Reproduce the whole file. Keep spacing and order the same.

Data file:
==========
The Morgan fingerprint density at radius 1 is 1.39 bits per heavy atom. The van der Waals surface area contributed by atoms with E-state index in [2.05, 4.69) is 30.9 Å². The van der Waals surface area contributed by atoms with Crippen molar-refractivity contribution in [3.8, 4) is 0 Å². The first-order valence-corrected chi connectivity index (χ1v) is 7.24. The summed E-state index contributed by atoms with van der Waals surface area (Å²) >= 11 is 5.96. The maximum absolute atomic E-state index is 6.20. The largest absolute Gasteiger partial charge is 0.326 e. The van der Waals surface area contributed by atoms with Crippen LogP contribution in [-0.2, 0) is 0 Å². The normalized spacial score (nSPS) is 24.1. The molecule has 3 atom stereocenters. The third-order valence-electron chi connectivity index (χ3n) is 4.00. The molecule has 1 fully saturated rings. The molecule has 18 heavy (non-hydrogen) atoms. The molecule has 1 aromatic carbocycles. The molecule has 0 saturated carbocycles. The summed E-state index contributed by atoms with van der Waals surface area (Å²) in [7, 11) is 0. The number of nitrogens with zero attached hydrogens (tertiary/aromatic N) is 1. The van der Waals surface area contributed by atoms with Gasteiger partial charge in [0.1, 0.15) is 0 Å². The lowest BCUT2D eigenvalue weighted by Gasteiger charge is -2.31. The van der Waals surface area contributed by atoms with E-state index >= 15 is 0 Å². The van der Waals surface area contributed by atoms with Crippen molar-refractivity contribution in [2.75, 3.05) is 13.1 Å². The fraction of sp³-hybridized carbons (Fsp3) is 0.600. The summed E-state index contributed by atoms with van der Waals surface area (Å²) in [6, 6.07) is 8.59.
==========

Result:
The Morgan fingerprint density at radius 1 is 1.39 bits per heavy atom. The van der Waals surface area contributed by atoms with E-state index in [2.05, 4.69) is 30.9 Å². The van der Waals surface area contributed by atoms with Crippen molar-refractivity contribution in [3.8, 4) is 0 Å². The first-order valence-corrected chi connectivity index (χ1v) is 7.24. The summed E-state index contributed by atoms with van der Waals surface area (Å²) >= 11 is 5.96. The maximum absolute atomic E-state index is 6.20. The largest absolute Gasteiger partial charge is 0.326 e. The van der Waals surface area contributed by atoms with Crippen LogP contribution in [-0.2, 0) is 0 Å². The normalized spacial score (nSPS) is 24.1. The molecule has 3 atom stereocenters. The third-order valence-electron chi connectivity index (χ3n) is 4.00. The molecule has 1 fully saturated rings. The molecule has 18 heavy (non-hydrogen) atoms. The molecule has 1 aromatic carbocycles. The molecule has 0 saturated carbocycles. The summed E-state index contributed by atoms with van der Waals surface area (Å²) in [7, 11) is 0. The number of nitrogens with zero attached hydrogens (tertiary/aromatic N) is 1. The van der Waals surface area contributed by atoms with Gasteiger partial charge in [0.1, 0.15) is 0 Å². The lowest BCUT2D eigenvalue weighted by Gasteiger charge is -2.31. The van der Waals surface area contributed by atoms with E-state index >= 15 is 0 Å². The van der Waals surface area contributed by atoms with Crippen molar-refractivity contribution in [2.75, 3.05) is 13.1 Å². The fraction of sp³-hybridized carbons (Fsp3) is 0.600. The summed E-state index contributed by atoms with van der Waals surface area (Å²) in [6, 6.07) is 8.59.